5

I am writing a simpled code about the addition of the elements of 2 matrices A and B; the code is quite simple and it is inspired on the example given in chapter 2 of the CUDA C Programming Guide.

#include <stdio.h>
#include <stdlib.h>

#define N 2

__global__ void MatAdd(int A[][N], int B[][N], int C[][N]){
           int i = threadIdx.x;
           int j = threadIdx.y;

           C[i][j] = A[i][j] + B[i][j];
       }


int main(){

int A[N][N] = {{1,2},{3,4}};
int B[N][N] = {{5,6},{7,8}};
int C[N][N] = {{0,0},{0,0}};    

int (*pA)[N], (*pB)[N], (*pC)[N];

cudaMalloc((void**)&pA, (N*N)*sizeof(int));
cudaMalloc((void**)&pB, (N*N)*sizeof(int));
cudaMalloc((void**)&pC, (N*N)*sizeof(int));

cudaMemcpy(pA, A, (N*N)*sizeof(int), cudaMemcpyHostToDevice);
cudaMemcpy(pB, B, (N*N)*sizeof(int), cudaMemcpyHostToDevice);
cudaMemcpy(pC, C, (N*N)*sizeof(int), cudaMemcpyHostToDevice);

int numBlocks = 1;
dim3 threadsPerBlock(N,N);
MatAdd<<<numBlocks,threadsPerBlock>>>(A,B,C);

cudaMemcpy(C, pC, (N*N)*sizeof(int), cudaMemcpyDeviceToHost);

int i, j; printf("C = \n");
for(i=0;i<N;i++){
    for(j=0;j<N;j++){
        printf("%d ", C[i][j]);
    }
    printf("\n");
}

cudaFree(pA); 
cudaFree(pB); 
cudaFree(pC);

printf("\n");

return 0;
}

when i run it i keep getting the initial matrix C = [0 0 ; 0 0] instead of the addition of the elements(i,j) of the 2 matrices A and B; i have previously done another example about the addition of the elements of two arrays and it seems to work fine; however this time i don't know why it does not work.

I believe there's something wrong with the cudaMalloc command by i don't really know what else could it be.

Any ideas?

  • 4
    start by adding proper cuda error checking to your code. Your method of creating 2D matrices on the device won't work as-is. Because of the difficulty associated with creating 2D matrices on the device, it's frequently suggested that you avoid it and flatten your matrices to 1D, and use index/pointer arithmetic to simulate 2D access. (your pointer allocations for pA, etc. are basically 1D at the moment anyway.) – Robert Crovella Nov 3 '14 at 16:09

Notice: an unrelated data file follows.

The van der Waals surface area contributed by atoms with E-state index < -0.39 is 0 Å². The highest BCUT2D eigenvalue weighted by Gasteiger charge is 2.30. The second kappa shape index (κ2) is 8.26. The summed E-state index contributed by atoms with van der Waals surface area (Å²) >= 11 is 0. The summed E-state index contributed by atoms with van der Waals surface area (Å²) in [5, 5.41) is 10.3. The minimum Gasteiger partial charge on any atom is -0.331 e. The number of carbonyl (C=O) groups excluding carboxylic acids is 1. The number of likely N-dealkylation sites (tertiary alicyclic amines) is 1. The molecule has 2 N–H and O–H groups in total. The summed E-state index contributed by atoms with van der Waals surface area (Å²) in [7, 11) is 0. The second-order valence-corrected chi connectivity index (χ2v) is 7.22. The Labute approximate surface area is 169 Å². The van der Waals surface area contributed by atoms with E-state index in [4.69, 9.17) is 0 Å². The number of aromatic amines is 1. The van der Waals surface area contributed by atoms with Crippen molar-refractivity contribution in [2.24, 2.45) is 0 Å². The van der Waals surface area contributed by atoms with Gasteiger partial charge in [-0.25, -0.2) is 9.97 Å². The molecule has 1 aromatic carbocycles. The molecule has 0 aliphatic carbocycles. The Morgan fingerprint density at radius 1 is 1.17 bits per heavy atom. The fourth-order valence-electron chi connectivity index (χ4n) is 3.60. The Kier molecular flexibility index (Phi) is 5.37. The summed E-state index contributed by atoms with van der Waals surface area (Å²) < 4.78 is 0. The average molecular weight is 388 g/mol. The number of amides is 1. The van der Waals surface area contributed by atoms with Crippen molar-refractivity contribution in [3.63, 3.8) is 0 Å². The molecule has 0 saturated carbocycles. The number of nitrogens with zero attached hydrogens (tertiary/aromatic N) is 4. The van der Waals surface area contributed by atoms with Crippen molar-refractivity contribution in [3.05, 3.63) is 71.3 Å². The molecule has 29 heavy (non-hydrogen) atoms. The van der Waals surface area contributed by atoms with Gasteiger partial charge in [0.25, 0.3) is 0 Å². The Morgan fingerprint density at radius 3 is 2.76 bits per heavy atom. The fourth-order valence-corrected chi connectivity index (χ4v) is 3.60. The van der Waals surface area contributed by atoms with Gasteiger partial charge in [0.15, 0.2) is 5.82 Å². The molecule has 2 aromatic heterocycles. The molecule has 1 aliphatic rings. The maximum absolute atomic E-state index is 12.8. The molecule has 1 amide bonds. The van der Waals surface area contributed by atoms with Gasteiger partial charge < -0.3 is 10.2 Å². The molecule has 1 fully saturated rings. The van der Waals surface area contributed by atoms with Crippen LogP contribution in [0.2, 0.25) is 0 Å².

• 3
    Your comment helped a lot mr. @JackOLantern – Federico Gentile Nov 3 '14 at 16:27
  • 2
    Could you try MatAdd<<<numBlocks,threadsPerBlock>>>(pA,pB,pC); ? – francis Nov 3 '14 at 17:10
  • @francis what you just wrote seems to be the correct answer!! however i still don't understand why the values contained in A, B and C shouldn't be mapped to the MatAdd function... – Federico Gentile Nov 3 '14 at 17:25
  • since matrix addition is just position by position, can't you just deal with a 1d array? – Grady Player Nov 3 '14 at 17:58
7

MatAdd<<<numBlocks,threadsPerBlock>>>(pA,pB,pC); instead of MatAdd<<<numBlocks,threadsPerBlock>>>(A,B,C); solves the problem.

The reason is that A,B and C are allocated on the CPU, while pA,pB and pC are allocated of the GPU, using CudaMalloc(). Once pA,pB and pC are allocated, the values are sent from the CPU to GPU by cudaMemcpy(pA, A, (N*N)*sizeof(int), cudaMemcpyHostToDevice);

Then, the addition is performed on the GPU, that is with pA,pB and pC. To use printf, the result pC is sent from the GPU to the CPU via cudaMemcpy(C, pC, (N*N)*sizeof(int), cudaMemcpyDeviceToHost);

Think as if the CPU cannot see pA and the GPU cannot see A.

  • Now that i read this is so much clear... thank you very much for helping me out!!! – Federico Gentile Nov 3 '14 at 17:43

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